Who Is In Your Foxhole?

One who has unreliable friends soon comes to ruin, but there is a friend who sticks closer than a brother” (Proverbs 18:24 NIV).

A few years ago I had the pleasure of meeting Coach Jeff Kisiah “Coach K” at an Iron Sharpens Iron men’s equipping conference.  He spoke about the importance of foxhole friends and the strength of a threefold cord (Ecclesiastes 4:12).  This man of God recently went on to Glory, but he left behind a legacy.  The basis for the annual, national conference is Proverbs 27:17, “As iron sharpens iron, so does one man sharpen another.”

Men tend to forge on alone when times are tough, but we all need friends in our foxholes to help us in tough times.  For this to happen we need good relationships to develop good friends.  Good relationships don’t happen by accident. They take cultivation, work, and a lot of time. That requires commitment.

If you have the honor of being married, I hope your wife is your best friend.  In addition, men need other men in their lives.   In the book Wild at Heart by John Eldredge, he writes, “Deep in his heart, every man longs for a battle to fight, an adventure to live, and a beauty to rescue.”  Men are warriors at heart, and there is strength in numbers.   Strong warriors that are seeking God’s face will have the armor of God (Ephesians 6:10-18) to protect them in battle.

So, how do we form close relationships?  Every important, close connection begins with a commitment. If you want to get beyond shallow, superficial relationships, you’ve got to be willing to stick with it. “One who has unreliable friends soon comes to ruin, but there is a friend who sticks closer than a brother” (Proverbs 18:24 NIV).  Close friends are like brothers.  They are dependable in good times and bad.  They build each other up (1 Thessalonians 5:11, Ephesians 6:18). 

Likewise, how do we avoid the trap of having acquaintances and not close friends?  Did you know that your socializing can keep you from having deep relationships? You can be so busy networking, contacting, and making acquaintances that you never invest the time and energy and effort it takes to cultivate the deep, satisfying intimacy of a good friend or a good spouse. 

It’s not wrong to have a lot of acquaintances, but they can keep you so busy that you don’t develop any vital, close relationships. You don’t need a lot of friends to make it in this world, but you do need a few good ones. Focus on quality, not quantity. Your acquaintances—your hundreds of Facebook “friends” and Instagram followers—aren’t necessarily going to be there when you need them. But the friends you are truly connected and committed to will be there and stick closer than a brother.  Your close friends will always be in your foxhole.  Rest in peace Coach K.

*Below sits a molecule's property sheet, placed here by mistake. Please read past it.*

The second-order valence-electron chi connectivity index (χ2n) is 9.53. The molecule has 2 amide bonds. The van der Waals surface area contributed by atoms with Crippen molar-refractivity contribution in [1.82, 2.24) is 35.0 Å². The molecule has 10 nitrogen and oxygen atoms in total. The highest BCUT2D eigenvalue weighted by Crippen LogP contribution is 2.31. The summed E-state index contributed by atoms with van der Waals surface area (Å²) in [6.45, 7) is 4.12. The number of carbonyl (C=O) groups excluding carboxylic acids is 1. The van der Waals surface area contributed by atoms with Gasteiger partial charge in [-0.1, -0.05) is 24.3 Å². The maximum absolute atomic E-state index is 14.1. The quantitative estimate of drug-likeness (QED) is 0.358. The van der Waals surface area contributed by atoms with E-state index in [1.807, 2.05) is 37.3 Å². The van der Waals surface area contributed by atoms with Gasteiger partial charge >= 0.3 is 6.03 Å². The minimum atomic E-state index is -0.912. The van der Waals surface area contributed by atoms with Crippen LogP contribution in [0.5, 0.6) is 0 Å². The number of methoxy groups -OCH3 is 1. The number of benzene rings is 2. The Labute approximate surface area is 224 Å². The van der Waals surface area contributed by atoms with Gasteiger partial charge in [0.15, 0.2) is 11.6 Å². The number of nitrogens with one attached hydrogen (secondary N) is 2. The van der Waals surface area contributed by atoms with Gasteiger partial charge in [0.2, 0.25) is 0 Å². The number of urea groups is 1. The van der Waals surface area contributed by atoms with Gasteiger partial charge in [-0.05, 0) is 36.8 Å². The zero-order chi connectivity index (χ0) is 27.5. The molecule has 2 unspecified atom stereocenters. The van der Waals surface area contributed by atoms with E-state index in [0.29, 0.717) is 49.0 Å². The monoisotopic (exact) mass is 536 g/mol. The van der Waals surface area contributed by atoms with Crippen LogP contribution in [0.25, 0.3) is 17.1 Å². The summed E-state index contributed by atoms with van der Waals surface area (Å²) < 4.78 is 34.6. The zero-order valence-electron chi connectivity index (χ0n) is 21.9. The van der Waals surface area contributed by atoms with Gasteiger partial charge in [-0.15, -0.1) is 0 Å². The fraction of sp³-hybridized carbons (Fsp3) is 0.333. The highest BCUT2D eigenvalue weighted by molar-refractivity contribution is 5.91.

Prayer:  Dear God, Thank you for the blessing of having Godly men in our lives.  Please use them to speak truth to us and may be always be receptive to the truth.  Amen.

Meet the Author

Todd Shupe is a Men’s Ministry Specialist through the General Commission of United Methodist Men and is in training to be a Certified Lay Minister through the Louisiana Conference of the United Methodist Church. He currently serves as the President of the Baton Rouge District of United Methodist Men and is a Board Member for Gulf South Men and serves on the Action Team for The Kingdom Group. He is a volunteer for the Walk to Emmaus, Grace Camp, and Iron Sharpens Iron. Todd resides in Baton Rouge, Louisiana.

We welcome your comments below.

Leave a Reply

This site uses Akismet to reduce spam. Learn how your comment data is processed.

Thank you for visiting. We trust that you have enjoyed reading our articles.

Liked this post?

Read more below or search for more topics...

  • Give to Receive?

    Give to Receive? “You will be enriched in every way so that you can be generous on every occasion, and through us your generosity will result in thanksgiving to God” (2 Corinthians 9:11 NIV). Most Christians understand the need for giving.  For early Jews and Christians, almsgiving was the act of filling a material need for someone less fortunate, usually by giving money. God incorporated the concept of alms into the Mosaic Law when He ordered land-owners to leave to the poor the corners of the fields (Leviticus 19:9-10), and every seventh year, leave the entire field (Exodus 23:10-11). In churches today, "alms"...
  • Who Is Responsible For My Salvation?

    Who Is Responsible For My Salvation? “So then, each of us will give an account of ourselves to God” Romans 14:12 (NIV).Throughout the Bible we are encouraged whenever possible to live in peace with our neighbors.  For example, Scripture teaches us to live in harmony (Romans 12:16), carry each other’s burdens (Galatians 6:2), and help others in need (Deuteronomy 15:11).   Godly living calls us to turn the other cheek and returning evil with love.  We have the ability, and the Christian joyful obligation, to positively impact each other’s spiritual lives.  There is certainly strength in numbers.  You may recall the Scripture...
  • Who Do You Listen To?

    Who Do You Listen To? "Listen and hear my voice; pay attention and hear what I say" (Isaiah 28:23 NIV). Listening is essential to learning.  I hear many voices, especially on television, but I don’t really listen to them.  I hear them but am not listening.  I feel that much, if not all, of what they have to say is not important and/or is too depressing or divisive.  The story of The Transfiguration in Matthew 17 is a powerful reminder of the importance to listen to Jesus. “After six days Jesus took with him Peter, James and John the brother of James, and led...